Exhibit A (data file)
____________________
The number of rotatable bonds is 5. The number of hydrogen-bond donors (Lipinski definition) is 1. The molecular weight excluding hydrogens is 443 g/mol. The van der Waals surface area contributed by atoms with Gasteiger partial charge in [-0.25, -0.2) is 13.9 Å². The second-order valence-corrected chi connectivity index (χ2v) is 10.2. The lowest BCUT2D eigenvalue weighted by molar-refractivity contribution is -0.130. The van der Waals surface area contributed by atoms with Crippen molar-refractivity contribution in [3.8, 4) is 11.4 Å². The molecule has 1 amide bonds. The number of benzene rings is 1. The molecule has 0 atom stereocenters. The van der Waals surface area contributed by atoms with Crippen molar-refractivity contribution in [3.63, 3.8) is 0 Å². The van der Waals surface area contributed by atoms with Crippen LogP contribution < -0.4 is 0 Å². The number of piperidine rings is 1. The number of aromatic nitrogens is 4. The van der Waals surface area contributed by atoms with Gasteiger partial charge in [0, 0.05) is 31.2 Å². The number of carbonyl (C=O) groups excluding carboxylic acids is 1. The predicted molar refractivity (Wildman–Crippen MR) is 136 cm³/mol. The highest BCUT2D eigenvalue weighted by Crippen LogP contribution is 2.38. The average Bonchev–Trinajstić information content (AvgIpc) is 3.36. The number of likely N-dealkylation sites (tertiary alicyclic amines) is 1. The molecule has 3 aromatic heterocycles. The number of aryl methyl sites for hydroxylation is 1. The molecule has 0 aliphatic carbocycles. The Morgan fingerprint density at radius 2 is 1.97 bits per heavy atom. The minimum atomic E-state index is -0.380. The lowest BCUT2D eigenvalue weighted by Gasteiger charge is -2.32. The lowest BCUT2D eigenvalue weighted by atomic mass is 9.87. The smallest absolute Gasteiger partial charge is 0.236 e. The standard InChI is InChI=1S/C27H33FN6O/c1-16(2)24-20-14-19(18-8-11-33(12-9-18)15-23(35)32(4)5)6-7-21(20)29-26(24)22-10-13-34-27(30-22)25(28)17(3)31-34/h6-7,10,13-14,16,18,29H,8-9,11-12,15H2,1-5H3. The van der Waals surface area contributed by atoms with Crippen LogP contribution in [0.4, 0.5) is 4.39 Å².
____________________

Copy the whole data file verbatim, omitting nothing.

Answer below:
The number of rotatable bonds is 5. The number of hydrogen-bond donors (Lipinski definition) is 1. The molecular weight excluding hydrogens is 443 g/mol. The van der Waals surface area contributed by atoms with Gasteiger partial charge in [-0.25, -0.2) is 13.9 Å². The second-order valence-corrected chi connectivity index (χ2v) is 10.2. The lowest BCUT2D eigenvalue weighted by molar-refractivity contribution is -0.130. The van der Waals surface area contributed by atoms with Crippen molar-refractivity contribution in [3.8, 4) is 11.4 Å². The molecule has 1 amide bonds. The number of benzene rings is 1. The molecule has 0 atom stereocenters. The van der Waals surface area contributed by atoms with Crippen molar-refractivity contribution in [3.63, 3.8) is 0 Å². The van der Waals surface area contributed by atoms with Crippen LogP contribution < -0.4 is 0 Å². The number of piperidine rings is 1. The number of aromatic nitrogens is 4. The van der Waals surface area contributed by atoms with Gasteiger partial charge in [0, 0.05) is 31.2 Å². The number of carbonyl (C=O) groups excluding carboxylic acids is 1. The predicted molar refractivity (Wildman–Crippen MR) is 136 cm³/mol. The highest BCUT2D eigenvalue weighted by Crippen LogP contribution is 2.38. The average Bonchev–Trinajstić information content (AvgIpc) is 3.36. The number of likely N-dealkylation sites (tertiary alicyclic amines) is 1. The molecule has 3 aromatic heterocycles. The number of aryl methyl sites for hydroxylation is 1. The molecule has 0 aliphatic carbocycles. The Morgan fingerprint density at radius 2 is 1.97 bits per heavy atom. The minimum atomic E-state index is -0.380. The lowest BCUT2D eigenvalue weighted by Gasteiger charge is -2.32. The lowest BCUT2D eigenvalue weighted by atomic mass is 9.87. The smallest absolute Gasteiger partial charge is 0.236 e. The standard InChI is InChI=1S/C27H33FN6O/c1-16(2)24-20-14-19(18-8-11-33(12-9-18)15-23(35)32(4)5)6-7-21(20)29-26(24)22-10-13-34-27(30-22)25(28)17(3)31-34/h6-7,10,13-14,16,18,29H,8-9,11-12,15H2,1-5H3. The van der Waals surface area contributed by atoms with Crippen LogP contribution in [0.4, 0.5) is 4.39 Å².